Chezzo wrote:I heard a tale round the table of a GM wanting to Puppet someone, and between the two of them they spent eleven bennies.


Ah, Puppet works by an Opposed roll, so it sounds like the GM spent his bennies for a high result by rerolling his roll, and then the player spent bennies in an attempt to overcome it by rerolling his own opposed roll.
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#14 Postby curiousParticle » Fri Feb 18, 2011 1:41 am

Thank you very much Clint.

I think this is a great idea. I was trying to put something together myself, but did not have enough experience with the system. It is strange that people are being so resistant to it. My goal as a GM is off load as much work as possible to the players, which this helps. Also this makes it much more fun for the players, who rather than having to sit there and wait while the GM rolls their fate, get the rolls placed back in there lap.

Many systems, like GURPS have defense rolls already, but I always felt that there was no need to have both the GM and players roll as GURPS does. Aren't the dice just there to simulate luck? Though both the attacker and the defender are testing their luck in an attack, it always felt to me that you could just simulate that as one roll, as savage worlds does it. And as you have shown, you can give all of those rolls to the character, thus increase the players enjoyment and their sense of agency.

I think this is a brilliant idea and I wonder if anyone has actually used it and what their thoughts are on it. I for one will be using it and will try to post my thoughts after using it for several sessions.

Thanks Clint.

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#15 Postby Snate56 » Fri Feb 18, 2011 7:39 am

We're resistant to it precisly because we are familiar with the system. :lol:

Great idea, but I like rolling dice. :wink:



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#16 Postby Zadmar » Fri Feb 18, 2011 8:57 am

I really like this idea - I probably wouldn't use it for Wild Cards, but it'd be interesting to try it for Extras. The number of rolls may be the same, but (as GM) I find one of the things that bogs down large combats is that I'm frequently switching between dice as I roll for different groups of opponents.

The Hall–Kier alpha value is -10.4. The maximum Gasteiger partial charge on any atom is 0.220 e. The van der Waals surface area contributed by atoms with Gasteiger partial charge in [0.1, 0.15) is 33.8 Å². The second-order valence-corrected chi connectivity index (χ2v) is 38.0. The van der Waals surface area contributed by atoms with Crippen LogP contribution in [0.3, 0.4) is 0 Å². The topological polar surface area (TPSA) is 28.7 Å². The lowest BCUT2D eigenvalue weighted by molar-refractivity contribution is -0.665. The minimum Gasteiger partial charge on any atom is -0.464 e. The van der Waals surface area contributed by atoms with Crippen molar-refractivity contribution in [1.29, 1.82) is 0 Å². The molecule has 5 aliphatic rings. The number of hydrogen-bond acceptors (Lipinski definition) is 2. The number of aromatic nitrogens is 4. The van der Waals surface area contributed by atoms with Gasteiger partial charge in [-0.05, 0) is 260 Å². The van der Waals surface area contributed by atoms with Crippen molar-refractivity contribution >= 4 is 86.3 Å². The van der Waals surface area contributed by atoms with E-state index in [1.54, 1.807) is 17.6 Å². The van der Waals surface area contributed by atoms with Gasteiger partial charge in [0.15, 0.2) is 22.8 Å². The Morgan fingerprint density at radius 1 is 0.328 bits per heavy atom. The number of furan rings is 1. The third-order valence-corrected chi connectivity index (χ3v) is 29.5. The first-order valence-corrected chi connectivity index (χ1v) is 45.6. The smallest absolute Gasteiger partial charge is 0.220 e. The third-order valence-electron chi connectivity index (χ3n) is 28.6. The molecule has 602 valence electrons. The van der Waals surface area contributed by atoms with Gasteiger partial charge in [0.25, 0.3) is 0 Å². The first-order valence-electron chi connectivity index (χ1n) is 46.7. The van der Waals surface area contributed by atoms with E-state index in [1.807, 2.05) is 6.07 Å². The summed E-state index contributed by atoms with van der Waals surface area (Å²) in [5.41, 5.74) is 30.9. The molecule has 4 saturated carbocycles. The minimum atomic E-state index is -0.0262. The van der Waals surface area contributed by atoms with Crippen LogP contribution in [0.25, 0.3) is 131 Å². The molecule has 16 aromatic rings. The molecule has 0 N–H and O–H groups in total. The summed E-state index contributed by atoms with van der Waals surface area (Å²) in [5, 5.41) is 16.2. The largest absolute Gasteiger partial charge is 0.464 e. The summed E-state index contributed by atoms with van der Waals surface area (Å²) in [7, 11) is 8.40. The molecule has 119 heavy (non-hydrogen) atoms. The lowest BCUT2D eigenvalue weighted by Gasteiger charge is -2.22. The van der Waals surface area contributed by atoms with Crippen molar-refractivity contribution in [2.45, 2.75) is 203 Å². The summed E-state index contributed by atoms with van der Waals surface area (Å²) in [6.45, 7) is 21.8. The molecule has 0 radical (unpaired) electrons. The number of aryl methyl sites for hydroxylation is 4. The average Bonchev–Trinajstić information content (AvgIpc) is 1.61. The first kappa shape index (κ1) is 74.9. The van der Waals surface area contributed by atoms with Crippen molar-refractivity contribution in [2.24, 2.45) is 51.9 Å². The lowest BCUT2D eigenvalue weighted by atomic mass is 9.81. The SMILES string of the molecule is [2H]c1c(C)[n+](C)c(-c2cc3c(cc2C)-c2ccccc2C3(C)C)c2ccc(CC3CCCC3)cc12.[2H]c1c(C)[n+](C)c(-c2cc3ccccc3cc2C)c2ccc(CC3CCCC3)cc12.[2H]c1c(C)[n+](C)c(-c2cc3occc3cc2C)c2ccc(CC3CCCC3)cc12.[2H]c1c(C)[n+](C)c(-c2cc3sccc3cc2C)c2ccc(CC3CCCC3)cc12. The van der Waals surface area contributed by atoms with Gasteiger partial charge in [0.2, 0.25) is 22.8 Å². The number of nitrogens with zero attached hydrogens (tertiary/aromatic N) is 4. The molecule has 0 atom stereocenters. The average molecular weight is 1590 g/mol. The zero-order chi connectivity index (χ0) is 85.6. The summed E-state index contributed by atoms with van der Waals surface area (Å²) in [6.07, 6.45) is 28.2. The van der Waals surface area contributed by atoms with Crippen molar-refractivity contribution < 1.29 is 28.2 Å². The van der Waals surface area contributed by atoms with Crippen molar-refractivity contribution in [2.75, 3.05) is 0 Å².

With this approach I could write out some cards for each NPC with their TNs on it, and just hand them out as players get attacked - allowing each player to simultaneously resolve (and describe) attacks made against them for the round, using their own fighting dice.

Shooting is normally against a TN of 4, so I assume players would always roll a d6 to avoid being hit by gunfire?

As an aside, this would also be superb for people running GMless games, as players wouldn't need to "roll for the bad guys" - everyone would just be rolling for themselves.

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#17 Postby Snate56 » Fri Feb 18, 2011 12:46 pm

Yeah, I saw the GMless possibility too. But another thing I was thinking is the players are "stuck" with the roll, for better or worse. Now I know most of us (GMs) roll openly anyway, but it does preclude any fudging the GM might want to insert. (Perhaps to save the party's lives? :eek: )


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#18 Postby curiousParticle » Sun Feb 20, 2011 7:21 pm

I think that most of my goal is exactly the idea that I like rolling dice. But as a GM, I get to roll many more times than your average player. Often I am rolling as often as each player combined, (for combat), then plus all of the other rolls behind the screen. But my players like rolling dice too. I like this idea because it balances the dice rolling a bit.

But, as pointed out,

Snate56 wrote:But another thing I was thinking is the players are "stuck" with the roll, for better or worse. Now I know most of us (GMs) roll openly anyway, but it does preclude any fudging the GM might want to insert. (Perhaps to save the party's lives? :eek: )


This is a problem that I had not thought of, and is frankly, going to strangely make combat a little more exciting even for me. I guess when I was rolling, I always knew that you could fudge a roll if you needed to. But now, well, it is going to be a bit more interesting.

Thanks for the point Steve and thanks again Clint.

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#19 Postby Drue » Wed Aug 14, 2013 7:51 pm

necro-thread arise!

Has anyone tried this system at the table?

My players love the big fights with bunches of mooks, extras, and henchfolk, but things can bog down when I'm rolling for dozens of mobs. Considering trying this system on this Saturday's game.

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#20 Postby chatterbox » Fri Aug 16, 2013 3:12 pm

This is a neat idea! Not sure if we'll go with it for my game, but I'd like to try it out sometime.

Actually, I might steal the "figuring attack and damage values" formula to set static TNs for players to roll against instead of using opposed rolls. Might work well for some Notice vs Stealth or maybe to calculate a Persuasion difficulty.